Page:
sion at another delegate assembly in busy and don't have lots of time. He Southfield, Bloomfield Hills, West
the fall, followed by a meeting of the also knows that you think about Bloomfield and Oak Park. The groups
board of directors and a vote of the Jewish issues: teaching the kids meet for six to eight weeks in each
location and have attracted up to 70
assembly.
about tzedakah and Jewish
persons each week.
Conceivably, a final decision on identification.
Funded by local individuals, in-
the five amendments not proposed
"A lot of people feel they missed
Continued
on Page 16
out (in their Jewish education) on
Continued on Page 16

No Time For Jewish Study?
Aleynu Has A Better Idea

H

ROUND UP

Caterers Rent To
Nation Of Islam

New York (JTA) — The
Jewish owners of a kosher
catering facility in Queens,
who unwittingly rented their
hall to a group honoring Na-
tion of Islam' leader Louis
Farrakhan as their guest
speaker, have pledged their
entire proceeds from the din-
ner to Jewish charity.
Allen Sherel, co-owner of
Terrace in the Park, said that
"every penny that we make
from this dinner we're going
to give to Jewish philan-
thropy."
Sherel and partner Stanley
Lewin rented their Flushing
Meadows Park facility to a
group calling itself "Con-
cerned Citizens for New

York," an alliance of black
businesspeople who the two
men later learned were hav-
ing Farrakhan as their guest
speaker.

Senate Adopts
Hate Crimes Bill

Washington (JTA) — A
"hate crimes" bill that would
impose criminal penalties for
damage to religious property
and injury to persons in the
free exercise of their religion
was adopted by the U.S.
Senate by a voice vote
recently.
The bill, similar to one
adopted by the House last Oc-
tober, for the first time makes
damage to religious property
a federal crime. Those found

guilty could face fines up to
$250,000 and/or
imprisonment.
The bill now goes to the
House-Senate conference
committee and must be sign-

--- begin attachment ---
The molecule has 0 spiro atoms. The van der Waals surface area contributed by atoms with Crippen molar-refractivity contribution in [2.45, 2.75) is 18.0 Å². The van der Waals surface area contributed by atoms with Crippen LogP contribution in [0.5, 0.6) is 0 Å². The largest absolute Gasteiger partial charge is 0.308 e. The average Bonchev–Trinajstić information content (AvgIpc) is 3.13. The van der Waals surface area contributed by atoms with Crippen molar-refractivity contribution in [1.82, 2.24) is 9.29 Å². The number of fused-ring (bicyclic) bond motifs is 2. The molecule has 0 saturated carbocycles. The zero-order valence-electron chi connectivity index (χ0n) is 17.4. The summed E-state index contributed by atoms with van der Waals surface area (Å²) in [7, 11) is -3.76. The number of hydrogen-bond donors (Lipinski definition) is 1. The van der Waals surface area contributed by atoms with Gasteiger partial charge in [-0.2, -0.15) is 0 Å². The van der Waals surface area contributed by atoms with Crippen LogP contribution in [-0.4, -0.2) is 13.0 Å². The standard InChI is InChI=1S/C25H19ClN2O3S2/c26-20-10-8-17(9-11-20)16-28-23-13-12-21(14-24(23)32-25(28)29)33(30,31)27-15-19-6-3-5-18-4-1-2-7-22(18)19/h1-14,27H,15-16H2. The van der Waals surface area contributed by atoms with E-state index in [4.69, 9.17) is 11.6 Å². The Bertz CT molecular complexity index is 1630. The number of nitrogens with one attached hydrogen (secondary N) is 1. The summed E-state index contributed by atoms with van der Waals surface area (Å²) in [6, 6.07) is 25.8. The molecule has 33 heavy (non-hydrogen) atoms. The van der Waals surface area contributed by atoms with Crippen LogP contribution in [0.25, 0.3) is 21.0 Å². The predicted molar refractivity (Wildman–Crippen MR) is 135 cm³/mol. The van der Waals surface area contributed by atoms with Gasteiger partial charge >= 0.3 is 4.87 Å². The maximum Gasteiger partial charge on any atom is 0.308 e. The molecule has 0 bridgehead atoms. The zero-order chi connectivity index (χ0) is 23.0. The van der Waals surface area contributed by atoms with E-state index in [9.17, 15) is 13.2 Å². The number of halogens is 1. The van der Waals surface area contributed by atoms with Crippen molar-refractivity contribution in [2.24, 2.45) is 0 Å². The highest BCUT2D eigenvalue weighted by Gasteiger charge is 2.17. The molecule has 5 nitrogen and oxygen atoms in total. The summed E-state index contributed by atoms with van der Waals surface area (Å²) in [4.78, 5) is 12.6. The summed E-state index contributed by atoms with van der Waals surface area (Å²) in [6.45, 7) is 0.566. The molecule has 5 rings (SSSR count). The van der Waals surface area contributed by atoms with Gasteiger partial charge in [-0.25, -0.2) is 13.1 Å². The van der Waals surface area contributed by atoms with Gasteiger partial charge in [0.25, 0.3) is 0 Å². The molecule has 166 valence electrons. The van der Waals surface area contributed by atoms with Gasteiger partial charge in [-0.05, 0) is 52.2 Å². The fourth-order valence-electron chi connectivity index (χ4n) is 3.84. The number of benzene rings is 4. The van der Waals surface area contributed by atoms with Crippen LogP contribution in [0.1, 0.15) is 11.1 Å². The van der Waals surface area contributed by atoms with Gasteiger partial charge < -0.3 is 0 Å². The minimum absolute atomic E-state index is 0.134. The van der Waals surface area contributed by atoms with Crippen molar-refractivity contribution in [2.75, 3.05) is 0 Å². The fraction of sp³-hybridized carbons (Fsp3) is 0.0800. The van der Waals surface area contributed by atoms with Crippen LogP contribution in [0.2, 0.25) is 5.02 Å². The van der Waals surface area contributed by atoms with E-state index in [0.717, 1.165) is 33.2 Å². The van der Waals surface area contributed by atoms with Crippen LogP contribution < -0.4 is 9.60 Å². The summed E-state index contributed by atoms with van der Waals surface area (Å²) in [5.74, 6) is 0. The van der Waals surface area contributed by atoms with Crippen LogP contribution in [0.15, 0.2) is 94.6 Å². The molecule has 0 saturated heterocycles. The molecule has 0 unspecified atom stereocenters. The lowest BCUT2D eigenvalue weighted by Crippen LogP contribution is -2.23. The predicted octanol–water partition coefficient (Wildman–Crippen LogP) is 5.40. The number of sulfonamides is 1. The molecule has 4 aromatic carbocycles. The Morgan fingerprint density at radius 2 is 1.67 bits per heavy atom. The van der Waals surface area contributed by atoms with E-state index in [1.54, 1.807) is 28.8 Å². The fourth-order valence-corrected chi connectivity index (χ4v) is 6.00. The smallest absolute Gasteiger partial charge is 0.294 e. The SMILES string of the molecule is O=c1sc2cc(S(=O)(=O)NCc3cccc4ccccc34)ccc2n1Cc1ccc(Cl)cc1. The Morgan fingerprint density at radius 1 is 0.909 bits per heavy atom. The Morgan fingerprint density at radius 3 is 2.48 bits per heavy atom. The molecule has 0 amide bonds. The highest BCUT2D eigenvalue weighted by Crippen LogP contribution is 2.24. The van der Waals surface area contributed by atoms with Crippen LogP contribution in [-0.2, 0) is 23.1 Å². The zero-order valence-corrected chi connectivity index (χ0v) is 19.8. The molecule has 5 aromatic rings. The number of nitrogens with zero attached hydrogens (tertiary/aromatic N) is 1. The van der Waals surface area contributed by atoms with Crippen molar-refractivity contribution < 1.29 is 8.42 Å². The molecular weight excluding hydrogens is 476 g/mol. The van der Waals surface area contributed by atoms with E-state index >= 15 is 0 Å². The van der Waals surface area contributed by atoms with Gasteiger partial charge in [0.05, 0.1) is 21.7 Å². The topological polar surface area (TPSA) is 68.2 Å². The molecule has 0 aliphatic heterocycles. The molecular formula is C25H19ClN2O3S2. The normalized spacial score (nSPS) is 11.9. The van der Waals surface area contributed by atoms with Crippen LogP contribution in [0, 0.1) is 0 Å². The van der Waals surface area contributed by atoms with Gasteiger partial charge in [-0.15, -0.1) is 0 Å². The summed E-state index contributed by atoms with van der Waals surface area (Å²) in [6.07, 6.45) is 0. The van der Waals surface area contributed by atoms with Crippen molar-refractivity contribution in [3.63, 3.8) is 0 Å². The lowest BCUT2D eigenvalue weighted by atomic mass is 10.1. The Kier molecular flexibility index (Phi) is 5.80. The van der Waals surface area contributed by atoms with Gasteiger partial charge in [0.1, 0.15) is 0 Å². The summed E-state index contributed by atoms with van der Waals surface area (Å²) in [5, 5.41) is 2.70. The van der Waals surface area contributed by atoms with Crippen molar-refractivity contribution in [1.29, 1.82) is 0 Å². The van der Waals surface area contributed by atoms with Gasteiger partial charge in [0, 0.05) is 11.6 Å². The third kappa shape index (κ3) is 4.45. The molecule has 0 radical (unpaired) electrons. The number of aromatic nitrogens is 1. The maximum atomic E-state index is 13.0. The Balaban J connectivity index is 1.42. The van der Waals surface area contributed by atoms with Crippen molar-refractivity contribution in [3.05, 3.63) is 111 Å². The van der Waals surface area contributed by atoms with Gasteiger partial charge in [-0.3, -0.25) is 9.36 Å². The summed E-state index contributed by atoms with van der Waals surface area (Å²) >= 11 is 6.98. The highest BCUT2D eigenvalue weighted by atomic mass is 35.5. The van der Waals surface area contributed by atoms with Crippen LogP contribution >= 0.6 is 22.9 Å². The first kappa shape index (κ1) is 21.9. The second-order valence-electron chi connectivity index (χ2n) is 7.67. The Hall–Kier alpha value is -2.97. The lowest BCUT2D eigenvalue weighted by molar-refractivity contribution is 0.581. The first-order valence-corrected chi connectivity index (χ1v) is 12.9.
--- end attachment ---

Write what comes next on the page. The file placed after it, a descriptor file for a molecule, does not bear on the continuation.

ed by President Reagan
before it becomes law.

U.S., Israel
Sign Accord

Washington (JTA) — Israel
and the United States signed
a $5.6 million cooperative
agreement to provide Israeli
training and technical
assistance to developing coun-
tries.
The agreement implements
a section of the Memorandum
of Agreement between the
two governments, which calls
for the U.S. Agency for Inter-

national Development and
the division of international
cooperation in Israel's
Ministry of Foreign Affairs,
Mashav in Hebrew, to "meet
periodically to coordinate and
facilitate, as appropriate, pro-
grams of cooperative
assistance to developing coun-
tries."

Agency Reduces
Aliyah Offices

Tel Aviv (JTA) — The
Jewish Agency is cutting
back drastically on its aliyah
operations in North America,
according to Ma'ariv's New
York correspondent, Ron
Dragoni, who reported that it
will close nine aliyah offices

in major cities by the end of
this summer and will recall
aliyah emissaries and other
staff.
Moshe Nativ, head of the
Jewish Agency's operations
in North America, said offices
will begin closing next month
in Montreal, Toronto, Boston,
Philadelphia, Washington,
Cleveland, Atlanta, Miami
and San Francisco.
Nativ said that 17 out of

140 Jewish Agency represen-
tatives in the United States
and Canada will be called
home shortly, and more dur-
ing the course of the year.
"Those who claim that
there are too many aliyah en-
voys are correct," Nativ said.
The move is expected to result
in a savings of more than $1
million a year.

THE DETROIT JEWISH NEWS

5